As the CEO of one of the largest firms in the industry, it is important to ensure that personal values do not hinder the company’s profits, as well as to avoid risks that could not only destroy the firm’s market but could also lose consumer approval and completely ruin the firm’s image. When dealing with China, brands like Nike need to remain neutral regarding political issues (George-Parkin). It is difficult for such companies to drive meaningful social changes in countries like China without absorbing significant economic losses (Jason). Nike’s inspirational slogan, “Just Do It,” aims to inspire people to do everything they can to make their voices heard (Msa). However, Nike should be more cautious in openly supporting such protests because it could make people imply that it is right to gain freedoms by infringing upon the rights of others. This means that the firm must not back the idea that violence is acceptable to achieve a “greater good”. As David Wolf, managing director of Allison Advisory at Allison + Partners, said, “[…] sport is about the friendly resolution of conflict on the field of play. If there is any stance to be taken, it is for the end of conflict and the expressed hope that all sides will find a way to resolve disputes […].” (George-Parkin). This is the only way for important brands like Nike to achieve social support and subsequently maintain income growth.

In conclusion, playing the ad will negatively affect both Nike’s profits and customer base because of the political issues that would be involved in the campaign. Due to the tremendous risk that the ad poses to Nike’s revenue in China, the brand should not get involved in the delicate topics regarding the protests in Hong Kong. Playing the ad would show that Nike is in support of the violence that has been seen during the recent insurgences, and would possibly damage the company’s image and reputation.

Works Cited

  • Chin, Kimberly, and Khadeeja Safdar. “Strong Sales in China Lift Nike Results.” The Wall Street Journal, Dow Jones & Company, 24 Sept. 2019, https://www.wsj.com/articles/strong-sales-in-china-lift-nike-results-11569357896.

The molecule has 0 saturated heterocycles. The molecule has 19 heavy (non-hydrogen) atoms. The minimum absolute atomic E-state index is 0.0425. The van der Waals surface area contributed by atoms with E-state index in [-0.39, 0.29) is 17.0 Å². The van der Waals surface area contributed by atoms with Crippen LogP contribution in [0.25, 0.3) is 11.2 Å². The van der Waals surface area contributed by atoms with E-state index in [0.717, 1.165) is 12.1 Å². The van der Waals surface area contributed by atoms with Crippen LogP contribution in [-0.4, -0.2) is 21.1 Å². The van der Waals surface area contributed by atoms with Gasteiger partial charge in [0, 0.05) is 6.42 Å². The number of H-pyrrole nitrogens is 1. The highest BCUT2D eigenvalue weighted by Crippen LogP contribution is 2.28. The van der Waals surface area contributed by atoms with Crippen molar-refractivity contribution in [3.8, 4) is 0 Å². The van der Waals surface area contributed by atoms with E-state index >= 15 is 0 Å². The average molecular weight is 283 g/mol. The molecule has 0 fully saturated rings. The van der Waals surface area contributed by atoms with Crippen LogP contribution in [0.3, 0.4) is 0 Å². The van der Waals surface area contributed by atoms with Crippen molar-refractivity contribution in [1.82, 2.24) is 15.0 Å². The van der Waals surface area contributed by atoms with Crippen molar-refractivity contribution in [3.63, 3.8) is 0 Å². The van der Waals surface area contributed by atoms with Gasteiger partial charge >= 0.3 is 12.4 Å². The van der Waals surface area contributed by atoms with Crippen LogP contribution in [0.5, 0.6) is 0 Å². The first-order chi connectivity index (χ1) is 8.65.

• George-Parkin, Hilary. “What’s at Stake for Nike & Other Top Brands as the NBA’s China Controversy Continues.” Footwear News, Footwear News, 11 Oct. 2019, https://footwearnews.com/2019/business/retail/nike-nba-china-hong-kong-protests-1202854322/.
  • Jason Miklian, John E. Katsos. “Analysis | China’s Conflict with the NBA Shows Why Companies Can’t Force Social Change by Themselves.” The Washington Post, WP Company, 13 Oct. 2019, https://www.washingtonpost.com/politics/2019/10/13/chinas-conflict-with-nba-shows-why-companies-cant-force-social-change-by-themselves/.
  • Kelner, Martha. “Nike’s Controversial Colin Kaepernick Ad Campaign Its Most Divisive Yet.” The Guardian, Guardian News and Media, 4 Sept. 2018, https://www.theguardian.com/sport/2018/sep/04/nike-controversial-colin-kaepernick-campaign-divisive.
  • Msa. “Nike Mission Statement 2019: Nike Mission & Vision Analysis.” Mission Statement Academy, 11 Oct. 2019, http://mission-statement.com/nike/.
  • “The Hong Kong Protests Explained in 100 and 500 Words.” BBC News, BBC, 14 Oct. 2019, https://www.bbc.com/news/world-asia-china-49317695.
  • Yeung, Jessie. “Fed up with Violence and Vandalism, Some Hong Kong Protesters Are Turning Away.” CNN, Cable News Network, 27 Oct. 2019, https://www.cnn.com/2019/10/26/asia/hong-kong-destruction-support-intl-hnk/index.html.

 

Live Chat+1(978) 822-0999Email